Bubbling mix still captivates

The night lights of Rotorua. PHOTO: SUPPLIED
The night lights of Rotorua. PHOTO: SUPPLIED
A work in progress at the National Carving School at the Te Puia geothermal valley. PHOTO: JONO...
A work in progress at the National Carving School at the Te Puia geothermal valley. PHOTO: JONO EDWARDS
The Rotowhio marae at the Te Puia geothermal site. PHOTO: JONO EDWARDS
The Rotowhio marae at the Te Puia geothermal site. PHOTO: JONO EDWARDS
The steaming pools at the Hell’s Gate geothermal site. PHOTO: JONO EDWARDS
The steaming pools at the Hell’s Gate geothermal site. PHOTO: JONO EDWARDS
Bubbling mud at the Te Puia geothermal site. PHOTO: JONO EDWARDS
Bubbling mud at the Te Puia geothermal site. PHOTO: JONO EDWARDS
A family gazes at the surroundings on the Redwoods Treewalk in Rotorua. PHOTO: SUPPLIED
A family gazes at the surroundings on the Redwoods Treewalk in Rotorua. PHOTO: SUPPLIED
A couple relaxes in natural hot springs at the Polynesian Spa, Rotorua. PHOTO: SUPPLIED
A couple relaxes in natural hot springs at the Polynesian Spa, Rotorua. PHOTO: SUPPLIED
Plastic orbs roll down a windy track at Zorb Rotorua. PHOTO: SUPPLIED
Plastic orbs roll down a windy track at Zorb Rotorua. PHOTO: SUPPLIED

Reporter Jono Edwards flees to the winter getaway of Rotorua to find a bubbling mix of mud pools, geysers and culture.

Rotorua's relationship with tourism spans more than a century.

Its muscle-soothing geothermal pools lured travellers here in the late 1800s.

The sprawling town edges the shimmering Lake Rotorua surrounded by green-velvet hills, native bush and pockets of bursting steam.

Some find the eggy hydrogen sulphide stench of the town off-putting. Personally, on a frosty winter morning, I think of it more as a beacon signalling "don't worry, there is something warm nearby''.

From a Millennium Hotel balcony in the heart of the town, I can see one of the smell's sources steaming across the road. I follow it to the natural geothermal pools of the Polynesian Spa.

Established in 1972, the Polynesian Spa was built on the site of Rotorua's first bathhouses, built in the late 1800s. It offers 27 hot pools, some of which overlook the lake and surrounding hills.

The spa boasts the slightly acidic Priest Spring mixed with the alkaline properties of another.

The water has a thick, almost slimy texture. Whatever chemical process is happening, it is certainly relaxing.

The next morning, I get a taste of nature via 4WD buggy. The Adventure Playground lies just outside the town and offers horse treks, quad biking, 4WD tours and clay shooting on 350ha of farmland and bush.

I am driven up farm tracks until we are cracking through frozen mud surrounded by silver ferns and native trees.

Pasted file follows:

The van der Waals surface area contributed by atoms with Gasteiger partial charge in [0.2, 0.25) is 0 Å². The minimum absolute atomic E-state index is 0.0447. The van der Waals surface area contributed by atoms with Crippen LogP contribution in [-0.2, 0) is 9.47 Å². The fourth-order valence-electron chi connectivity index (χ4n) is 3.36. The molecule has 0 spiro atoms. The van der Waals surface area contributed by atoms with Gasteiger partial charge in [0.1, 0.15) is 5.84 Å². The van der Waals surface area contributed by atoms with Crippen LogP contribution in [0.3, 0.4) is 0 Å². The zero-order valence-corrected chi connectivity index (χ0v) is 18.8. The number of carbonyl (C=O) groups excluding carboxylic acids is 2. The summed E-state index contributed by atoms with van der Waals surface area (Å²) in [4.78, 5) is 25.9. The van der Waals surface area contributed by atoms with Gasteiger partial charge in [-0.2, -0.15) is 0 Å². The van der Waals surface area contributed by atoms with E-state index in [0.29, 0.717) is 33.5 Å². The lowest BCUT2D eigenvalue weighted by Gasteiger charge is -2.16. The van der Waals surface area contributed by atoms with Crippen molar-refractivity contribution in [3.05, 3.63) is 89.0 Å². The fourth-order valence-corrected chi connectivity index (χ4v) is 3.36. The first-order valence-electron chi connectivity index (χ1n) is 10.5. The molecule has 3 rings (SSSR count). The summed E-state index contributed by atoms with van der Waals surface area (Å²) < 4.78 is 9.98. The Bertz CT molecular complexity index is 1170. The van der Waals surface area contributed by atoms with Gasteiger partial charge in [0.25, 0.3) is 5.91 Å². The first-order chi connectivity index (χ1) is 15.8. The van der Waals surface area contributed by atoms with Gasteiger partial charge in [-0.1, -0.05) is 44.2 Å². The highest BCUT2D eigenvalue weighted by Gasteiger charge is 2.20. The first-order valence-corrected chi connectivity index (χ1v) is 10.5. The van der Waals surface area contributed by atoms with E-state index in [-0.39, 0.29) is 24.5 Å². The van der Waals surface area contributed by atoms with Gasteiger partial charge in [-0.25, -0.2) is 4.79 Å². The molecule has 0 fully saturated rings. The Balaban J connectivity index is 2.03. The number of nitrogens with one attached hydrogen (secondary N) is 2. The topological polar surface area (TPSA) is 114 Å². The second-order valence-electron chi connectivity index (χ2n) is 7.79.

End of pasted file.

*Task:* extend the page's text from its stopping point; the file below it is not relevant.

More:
We stop. We get out of the vehicle to take in the scenery and hear the sound of tui.

The natural progression from this quiet beauty is, of course, to obliterate small pieces of clay with shotguns. The park has a purpose-built shooting range facing a hill.

Having never used a shotgun before, I miss the first five times. Something then clicks and I become a hitman, destroying every red flying thing in sight. I use three types of increasingly rapidly-firing guns which I name regular, Rambo and The Terminator.

I quietly thank our government for strict gun laws.

IN past decades, Rotorua has attempted to challenge Queenstown for the title of New Zealand's adventure capital.

While it has a way to go, additions like Agroventures are on the front line. Within a small radius, on a piece of grassland near the Adventure Park, it offers five thrill-seeker activities.

It offers a bungy, a giant swing, a jet-boat ride and a tiny biking capsule called a Shweeb.

My favourite was something I swear I invented with crayon blueprints as a child: a giant fan that makes you fly. The sensation of floating, if only for a few minutes, is elating.

My mum used to say if you made a face and the wind changed, it would stay like that. Without knowing it, she had described how if you have 220kmh gusts blowing into your face, you will have the smile of a lunatic plastered on for at least 10 minutes.

Far more central to Rotorua's identity are its mud pools and cultural history. Both can be witnessed at Hell's Gate, a thermal reserve 15 minutes' drive from the town.

I was told how Irish playwright George Bernard Shaw visited the site in the early 1990s and the locals were so taken with him, they allowed him to name it.

As I tour the expanse of hot pools and bubbling mud, legend blends with history.

A young, sprightly guide tells the tour group how Maori have been bathing in the natural geothermal pools here for more than 700 years to wash off the tapu of war.